Oscar nominee Daniel Kaluuya of ‘Black Panther’ is suddenly everywhere Breakthrough year
By LINDSEY BAHR
AP Film Writer
BEVERLY HILLS, Calif.
One year ago, most audiences didn’t know the name Daniel Kaluuya.
Now, the 28-year-old British actor has a best-actor Oscar nomination for starring in one of last year’s biggest films, “Get Out”; a culture-shifting blockbuster opening this week (“Black Panther”); and a Steve McQueen film on the horizon.
The Associated Press, which named Kaluuya one of its breakthrough entertainers of 2017, spoke to the actor recently about his crazy year, the life-changing nomination and his mom’s practical advice on Oscar-nomination morning.
Remarks have been edited for clarity and brevity.
Q. You’ve had quite the year! To think, you were shooting ‘Black Panther’ when ‘Get Out’ was about to come out last February.
A. When (‘Get Out’) was in Sundance I was in Atlanta preparing. Literally, I had U.K. press on my day off of ‘Black Panther.’ It’s been a run.
Q. Did you ever think “Get Out” would be this big?
A. No, I didn’t. An indie horror?! No inkling. I had a feeling ‘Black Panther’ would be big. It was an ensemble, it was obviously a different thing. I’m English and ‘Black Panther’ is my third American job. It’s kind of like me understanding how it works on this level. I was blessed to have this opportunity. And I didn’t expect ‘Get Out’ to be the horse that it’s been, just riding through the whole year and picking up pace. It looks like I have this master plan, but I just do stuff that I believe in and am interested in and work with filmmakers I’m a fan of.
Q. Has life changed for you?
A. I mean I’m sitting here and this balcony is bigger than my flat. But I think it’s still happening for me to understand the actual change of it. I think it’s when it goes quiet you go, ‘What’s changed?’ But like the nom came out Tuesday. It’s like seven days. Just as I was like getting into, ‘Oh what does this mean?’ then I see ‘Black Panther,’ and it’s like boom.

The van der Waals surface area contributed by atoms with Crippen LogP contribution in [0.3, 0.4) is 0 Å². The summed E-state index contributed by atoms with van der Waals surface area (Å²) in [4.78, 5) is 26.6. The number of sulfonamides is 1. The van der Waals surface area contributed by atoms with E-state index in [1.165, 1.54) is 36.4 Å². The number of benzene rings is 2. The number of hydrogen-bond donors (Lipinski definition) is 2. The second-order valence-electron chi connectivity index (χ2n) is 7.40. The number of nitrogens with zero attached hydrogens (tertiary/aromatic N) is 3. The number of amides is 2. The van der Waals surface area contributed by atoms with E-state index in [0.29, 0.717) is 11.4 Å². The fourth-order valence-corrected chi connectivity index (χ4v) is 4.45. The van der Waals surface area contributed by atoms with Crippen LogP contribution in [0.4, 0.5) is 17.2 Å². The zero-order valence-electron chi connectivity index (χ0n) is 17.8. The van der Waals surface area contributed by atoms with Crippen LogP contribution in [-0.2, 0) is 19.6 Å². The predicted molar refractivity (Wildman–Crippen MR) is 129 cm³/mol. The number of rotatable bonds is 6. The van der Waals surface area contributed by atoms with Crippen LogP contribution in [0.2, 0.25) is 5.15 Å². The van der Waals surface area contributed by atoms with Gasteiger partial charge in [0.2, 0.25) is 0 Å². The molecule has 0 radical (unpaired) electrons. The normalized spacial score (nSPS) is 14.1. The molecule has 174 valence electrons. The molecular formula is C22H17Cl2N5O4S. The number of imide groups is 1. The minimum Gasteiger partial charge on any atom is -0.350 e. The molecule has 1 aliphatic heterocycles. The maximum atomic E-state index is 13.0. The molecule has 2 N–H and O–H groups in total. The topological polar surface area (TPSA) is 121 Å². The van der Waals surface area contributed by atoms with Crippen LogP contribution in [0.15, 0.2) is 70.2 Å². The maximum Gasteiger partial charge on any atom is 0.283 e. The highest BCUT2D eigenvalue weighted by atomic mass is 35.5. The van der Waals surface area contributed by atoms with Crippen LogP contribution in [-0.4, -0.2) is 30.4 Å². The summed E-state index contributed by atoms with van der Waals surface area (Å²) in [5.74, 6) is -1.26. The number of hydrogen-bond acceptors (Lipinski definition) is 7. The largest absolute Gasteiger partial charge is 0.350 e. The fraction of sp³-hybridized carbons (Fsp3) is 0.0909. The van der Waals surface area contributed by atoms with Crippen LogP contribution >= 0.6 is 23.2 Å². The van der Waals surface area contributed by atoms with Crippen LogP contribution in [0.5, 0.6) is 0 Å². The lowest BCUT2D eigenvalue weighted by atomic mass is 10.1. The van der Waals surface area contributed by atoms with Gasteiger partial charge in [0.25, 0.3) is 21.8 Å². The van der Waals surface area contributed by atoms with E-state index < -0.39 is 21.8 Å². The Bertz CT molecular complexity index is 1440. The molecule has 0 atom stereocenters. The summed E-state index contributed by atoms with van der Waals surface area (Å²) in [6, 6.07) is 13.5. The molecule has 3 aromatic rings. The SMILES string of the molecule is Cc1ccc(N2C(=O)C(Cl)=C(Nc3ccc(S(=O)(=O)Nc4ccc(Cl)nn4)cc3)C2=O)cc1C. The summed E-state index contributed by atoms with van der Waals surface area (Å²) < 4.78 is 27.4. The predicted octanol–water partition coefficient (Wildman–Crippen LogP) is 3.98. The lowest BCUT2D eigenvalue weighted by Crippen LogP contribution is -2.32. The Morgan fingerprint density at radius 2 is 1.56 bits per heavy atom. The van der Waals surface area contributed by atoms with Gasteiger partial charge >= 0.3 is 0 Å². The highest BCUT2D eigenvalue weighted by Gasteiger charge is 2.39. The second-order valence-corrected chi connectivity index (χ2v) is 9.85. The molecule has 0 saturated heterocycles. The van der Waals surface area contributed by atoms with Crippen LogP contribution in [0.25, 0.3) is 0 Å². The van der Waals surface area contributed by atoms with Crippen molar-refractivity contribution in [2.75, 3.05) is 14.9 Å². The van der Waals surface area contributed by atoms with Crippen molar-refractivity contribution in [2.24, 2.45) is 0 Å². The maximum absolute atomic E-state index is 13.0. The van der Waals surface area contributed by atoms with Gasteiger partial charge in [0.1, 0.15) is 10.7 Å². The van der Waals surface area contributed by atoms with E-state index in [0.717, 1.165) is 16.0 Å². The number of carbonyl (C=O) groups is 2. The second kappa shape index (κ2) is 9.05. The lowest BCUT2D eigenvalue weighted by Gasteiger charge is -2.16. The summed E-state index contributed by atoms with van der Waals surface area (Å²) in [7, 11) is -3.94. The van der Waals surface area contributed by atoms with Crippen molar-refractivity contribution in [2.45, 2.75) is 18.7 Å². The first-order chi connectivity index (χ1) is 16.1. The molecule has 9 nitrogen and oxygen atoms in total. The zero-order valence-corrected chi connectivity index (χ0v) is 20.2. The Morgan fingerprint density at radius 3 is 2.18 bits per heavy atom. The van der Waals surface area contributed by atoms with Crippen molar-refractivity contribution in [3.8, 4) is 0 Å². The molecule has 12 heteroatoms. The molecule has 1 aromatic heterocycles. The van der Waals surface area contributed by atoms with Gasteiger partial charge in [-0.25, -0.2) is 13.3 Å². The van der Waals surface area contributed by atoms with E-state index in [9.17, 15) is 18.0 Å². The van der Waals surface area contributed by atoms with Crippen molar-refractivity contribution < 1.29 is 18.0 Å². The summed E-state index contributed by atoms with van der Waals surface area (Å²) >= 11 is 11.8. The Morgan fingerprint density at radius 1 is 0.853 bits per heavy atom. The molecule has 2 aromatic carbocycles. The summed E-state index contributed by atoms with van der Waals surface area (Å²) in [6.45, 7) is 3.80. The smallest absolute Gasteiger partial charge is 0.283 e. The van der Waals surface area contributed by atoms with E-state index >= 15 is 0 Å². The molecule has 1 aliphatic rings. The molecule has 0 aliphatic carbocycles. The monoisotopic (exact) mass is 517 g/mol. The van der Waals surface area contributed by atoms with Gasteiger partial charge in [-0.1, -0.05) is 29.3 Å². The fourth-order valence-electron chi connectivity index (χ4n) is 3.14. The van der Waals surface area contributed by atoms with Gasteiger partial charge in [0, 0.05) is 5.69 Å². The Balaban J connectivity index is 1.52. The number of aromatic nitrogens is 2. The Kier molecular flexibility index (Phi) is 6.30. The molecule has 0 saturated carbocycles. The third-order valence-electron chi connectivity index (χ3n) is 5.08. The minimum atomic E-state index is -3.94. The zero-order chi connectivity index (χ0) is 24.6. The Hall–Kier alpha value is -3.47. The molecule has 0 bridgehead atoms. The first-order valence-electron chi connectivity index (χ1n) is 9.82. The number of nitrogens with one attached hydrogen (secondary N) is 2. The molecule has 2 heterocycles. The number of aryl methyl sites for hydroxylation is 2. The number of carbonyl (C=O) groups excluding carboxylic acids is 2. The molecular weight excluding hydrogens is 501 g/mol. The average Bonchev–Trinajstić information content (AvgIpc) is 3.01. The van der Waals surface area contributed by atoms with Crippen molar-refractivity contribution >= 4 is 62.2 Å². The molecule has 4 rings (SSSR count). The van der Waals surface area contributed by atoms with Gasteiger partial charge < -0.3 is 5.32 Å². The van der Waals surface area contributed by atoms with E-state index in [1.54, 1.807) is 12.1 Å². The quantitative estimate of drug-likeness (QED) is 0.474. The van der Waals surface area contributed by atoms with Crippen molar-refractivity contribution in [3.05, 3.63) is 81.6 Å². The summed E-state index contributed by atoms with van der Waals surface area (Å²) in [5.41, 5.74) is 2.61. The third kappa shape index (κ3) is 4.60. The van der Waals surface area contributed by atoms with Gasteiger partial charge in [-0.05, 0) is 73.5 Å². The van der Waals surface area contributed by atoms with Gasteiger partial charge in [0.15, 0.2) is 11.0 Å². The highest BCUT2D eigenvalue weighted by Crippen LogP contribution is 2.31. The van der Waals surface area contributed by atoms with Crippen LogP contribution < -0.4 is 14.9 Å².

Q. How do you choose what you work on? You have Steve McQueen’s “Widows” coming up next.
A. I’m drawn to projects where I don’t know what happens next. That’s what happened with ‘Get Out,’ I was like, ‘I haven’t seen this, let’s do it.’ Because you don’t know what’s going to happen. With ‘Black Panther,’ I have ideas now that I’ve watched it. I think it’ll be sold out for three weeks.
Q. Has the phone been ringing more often?
A. I’ve been on ‘Get Out’ for like a year. I’ve been scheduled. My year was sewed up in September the year before, doing ‘Black Panther,’ doing ‘Widows,’ writing my script. At the moment it’s like, after March, after the Oscars, we’ll see what happens. I kind of like that. After ‘Sicario’ I took a year and a half off and I just read scripts and wrote and did my thing and I think this is all kind of representative of my force and that year off and what I’m about and what I want to do. I think it’s important to go, ‘Let’s press pause and see what opportunities are out there.’ I want to make things that have stuff to say and work with people who have something to say. I want to continue doing that, and I’m willing to wait, and I was willing to wait. I was writing my script and I saw ‘Get Out’ and I’m like, ‘I need to do this,’ and ‘Black Panther,’ I thought, ‘I need to do this’ and ‘Widows,’ and it’s like ‘do this.’
Q. Are you getting excited for the Oscars?
A. I don’t know. ... I have no idea. I don’t know what’s happening. I haven’t thought that far.
Q. What were you thinking when Tiffany Haddish mispronounced your name on nominations morning?
A. I haven’t watched it yet! I haven’t seen the announcement. I just can’t. I just can’t. I have seen clips of my friends watching it. And when my name comes up everyone screams. So I know what she did. She’s East African so it’s cool. And it’s so life changing for me anyway. It’s a life changing thing for me. ‘Get Out’ was my second American job. I didn’t sign up to an indie horror for that. I did it because I thought it was cool and I wanted to watch it.
Q. Is your family excited for you?
A. (laughing) I FaceTimed (my mom) in the morning and she was like, ‘Hopefully you can convey that into a job.’ Very practical. Very practical. ‘You haven’t got a job at the moment. You need a job.’